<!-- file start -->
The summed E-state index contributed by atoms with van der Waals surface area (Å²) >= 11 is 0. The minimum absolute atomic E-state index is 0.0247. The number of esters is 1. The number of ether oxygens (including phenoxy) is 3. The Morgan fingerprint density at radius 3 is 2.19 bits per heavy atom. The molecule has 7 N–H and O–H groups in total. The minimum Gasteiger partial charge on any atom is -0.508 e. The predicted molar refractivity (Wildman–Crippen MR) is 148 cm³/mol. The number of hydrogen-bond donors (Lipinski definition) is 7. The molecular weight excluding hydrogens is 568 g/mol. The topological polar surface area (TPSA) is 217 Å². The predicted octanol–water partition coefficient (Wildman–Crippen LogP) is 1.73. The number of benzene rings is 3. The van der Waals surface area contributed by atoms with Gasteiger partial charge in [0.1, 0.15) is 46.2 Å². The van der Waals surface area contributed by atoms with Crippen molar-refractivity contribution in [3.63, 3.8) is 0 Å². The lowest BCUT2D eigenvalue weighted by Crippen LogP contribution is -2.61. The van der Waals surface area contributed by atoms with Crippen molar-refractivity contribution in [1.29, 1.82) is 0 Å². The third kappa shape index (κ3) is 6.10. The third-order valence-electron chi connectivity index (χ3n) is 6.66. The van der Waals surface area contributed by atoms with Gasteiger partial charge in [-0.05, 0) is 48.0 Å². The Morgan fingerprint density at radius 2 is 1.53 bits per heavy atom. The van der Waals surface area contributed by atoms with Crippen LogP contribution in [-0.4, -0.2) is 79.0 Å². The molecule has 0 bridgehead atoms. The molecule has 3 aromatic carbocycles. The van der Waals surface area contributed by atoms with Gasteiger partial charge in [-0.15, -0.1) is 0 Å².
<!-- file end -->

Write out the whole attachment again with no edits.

The summed E-state index contributed by atoms with van der Waals surface area (Å²) >= 11 is 0. The minimum absolute atomic E-state index is 0.0247. The number of esters is 1. The number of ether oxygens (including phenoxy) is 3. The Morgan fingerprint density at radius 3 is 2.19 bits per heavy atom. The molecule has 7 N–H and O–H groups in total. The minimum Gasteiger partial charge on any atom is -0.508 e. The predicted molar refractivity (Wildman–Crippen MR) is 148 cm³/mol. The number of hydrogen-bond donors (Lipinski definition) is 7. The molecular weight excluding hydrogens is 568 g/mol. The topological polar surface area (TPSA) is 217 Å². The predicted octanol–water partition coefficient (Wildman–Crippen LogP) is 1.73. The number of benzene rings is 3. The van der Waals surface area contributed by atoms with Gasteiger partial charge in [0.1, 0.15) is 46.2 Å². The van der Waals surface area contributed by atoms with Crippen molar-refractivity contribution in [3.63, 3.8) is 0 Å². The lowest BCUT2D eigenvalue weighted by Crippen LogP contribution is -2.61. The van der Waals surface area contributed by atoms with Crippen molar-refractivity contribution in [1.29, 1.82) is 0 Å². The third kappa shape index (κ3) is 6.10. The third-order valence-electron chi connectivity index (χ3n) is 6.66. The van der Waals surface area contributed by atoms with Gasteiger partial charge in [-0.05, 0) is 48.0 Å². The Morgan fingerprint density at radius 2 is 1.53 bits per heavy atom. The van der Waals surface area contributed by atoms with Crippen LogP contribution in [-0.4, -0.2) is 79.0 Å². The molecule has 0 bridgehead atoms. The molecule has 3 aromatic carbocycles. The van der Waals surface area contributed by atoms with Gasteiger partial charge in [-0.15, -0.1) is 0 Å².